That was typical, as Lynch would rather let his actions speak for him. And during the 2012 season, he was downright boisterous while producing career-high totals in rushing yards (1,590), average per carry (5.0) and 100-yard rushing games (10).

Marshawn LynchWhile he has shied away from interviews this week, Lynch has displayed just the right mix of sass and wit, as well as charisma, while dealing with his teammates and the fans.

Now that those defenders in the NFC are his teammates rather than opponents who are trying to tackle a back who does everything in his considerable power to prevent that from happening, that is.

“He’s a great running back, so it’s a good feeling when you get him down obviously,” Ndamukong Suh, the Lions’ defensive tackle, said after today’s practice. “He’s one of those guys who just runs the ball really hard.

“He’s a rare breed of a back. He’s compact, and strong, and fast. At the same time. He can beat you on the edge. He can beat you up the middle. He’s a great combination of everything you’d want in a running back.”

When asked what it was like to try and tackle Lynch, Bears cornerback Charles Tillman offered, “It’s hard, because he’s a very powerful running back. He’s very strong. So it’s doable, but it’s hard.”

Lynch did agree to do one interview after practice today – with the Cartoon Network.

“It’s great to get a chance to meet everybody, because you play against so many of them during the season,” Lynch said. “So now is a time to kick back and enjoy the festivities and meet all the players.”

And Lynch’s favorite Cartoon Network character? “I used to watch Johnny Bravo,” he said.

12s

A RAINBOW BACKDROP

Aloha Stadium is the home field for the University of Hawaii Rainbow Warriors, and today several thousand fans were wearing a rainbow of NFL jerseys. A quick scan detected the colors of more than two dozen NFL teams – and the Seahawks were among those teams with the most fans.

It comes with growing up in The Islands. Just ask Seahawks center Max Unger, who grew up on the Big Island.

“There’s no pro team in Hawaii, so you just kind of pick one,” Unger said before today’s practice, explaining that his uncle has been a lifelong Vikings fan. “Then you’re a big fan of that team. So when you look in the crowd, you’ve probably got every team in the league represented here in a very small group. So it’s pretty cool.”

Not to mention colorful.

WILSON TO … MONIZ?

Following the NFC practice, Seahawks rookie QB Russell Wilson aired it out to some fans who had been selected for a “Play Catch with a Quarterback Experience.” Among them was James Moniz, who made a juggling catch of a deep ball from Wilson.IMG_8467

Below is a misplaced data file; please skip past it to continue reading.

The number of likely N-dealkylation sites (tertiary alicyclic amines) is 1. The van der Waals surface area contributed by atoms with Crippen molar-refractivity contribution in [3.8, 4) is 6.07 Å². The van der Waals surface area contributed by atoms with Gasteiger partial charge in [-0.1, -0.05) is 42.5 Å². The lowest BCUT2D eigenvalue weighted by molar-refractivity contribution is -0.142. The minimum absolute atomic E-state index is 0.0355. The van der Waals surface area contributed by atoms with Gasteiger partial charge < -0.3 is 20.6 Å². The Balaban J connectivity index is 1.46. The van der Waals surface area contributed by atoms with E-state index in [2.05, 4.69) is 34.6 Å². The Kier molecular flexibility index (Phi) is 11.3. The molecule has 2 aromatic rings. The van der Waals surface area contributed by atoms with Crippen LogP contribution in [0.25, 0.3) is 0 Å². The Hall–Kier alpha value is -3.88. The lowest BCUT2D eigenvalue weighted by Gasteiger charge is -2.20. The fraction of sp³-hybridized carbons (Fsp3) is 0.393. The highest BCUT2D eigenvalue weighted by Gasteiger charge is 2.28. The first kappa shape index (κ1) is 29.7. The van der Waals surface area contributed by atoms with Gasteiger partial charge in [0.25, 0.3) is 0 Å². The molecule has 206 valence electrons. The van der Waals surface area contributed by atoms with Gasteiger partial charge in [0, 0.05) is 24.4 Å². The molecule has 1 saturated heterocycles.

“I made one catch, dropped three,” Moniz said with a laugh as he was trying to catch his breath. “I thought we were just going to play catch, and he’s got us running deep routes.”

That’s Wilson. But that’s also why Moniz has become a fan of the QB, despite being a fan of the Dolphins.

“Russell Wilson is awesome,” Moniz said. “I have lots of friends from Wisconsin who are Badgers. So we’ve been cheering for him the last couple of years.”

LET’S GET MORE PHYSICAL

The message has been delivered by the league and received by the players: The effort level in tomorrow’s game must increase if the Pro Bowl is to continue.

“I plan on playing,” Seahawks kick returner Leon Washington said. “I plan on coming out here and having fun. But have respect for the game and play this game hard. We’re trying to win this game – NFC, and let’s beat this AFC team.”

Is that possible when Priority One remains not getting injured, or injuring anyone else?

“Hopefully guys take care of each other, but at the same time play hard,” Washington said.

How fine is that line? “You treat it like a thud practice,” Washington said. “You go hard. But I talked to one of the Green Bay coaches (who are coaching the NFC squad). For instance, say if you’re tackling a guy and you know you can have him in a vulnerable position. OK, tackle him. But other than that, between the plays, play full speed, play hard and go out there and protect yourself.”

STAT DU JOUR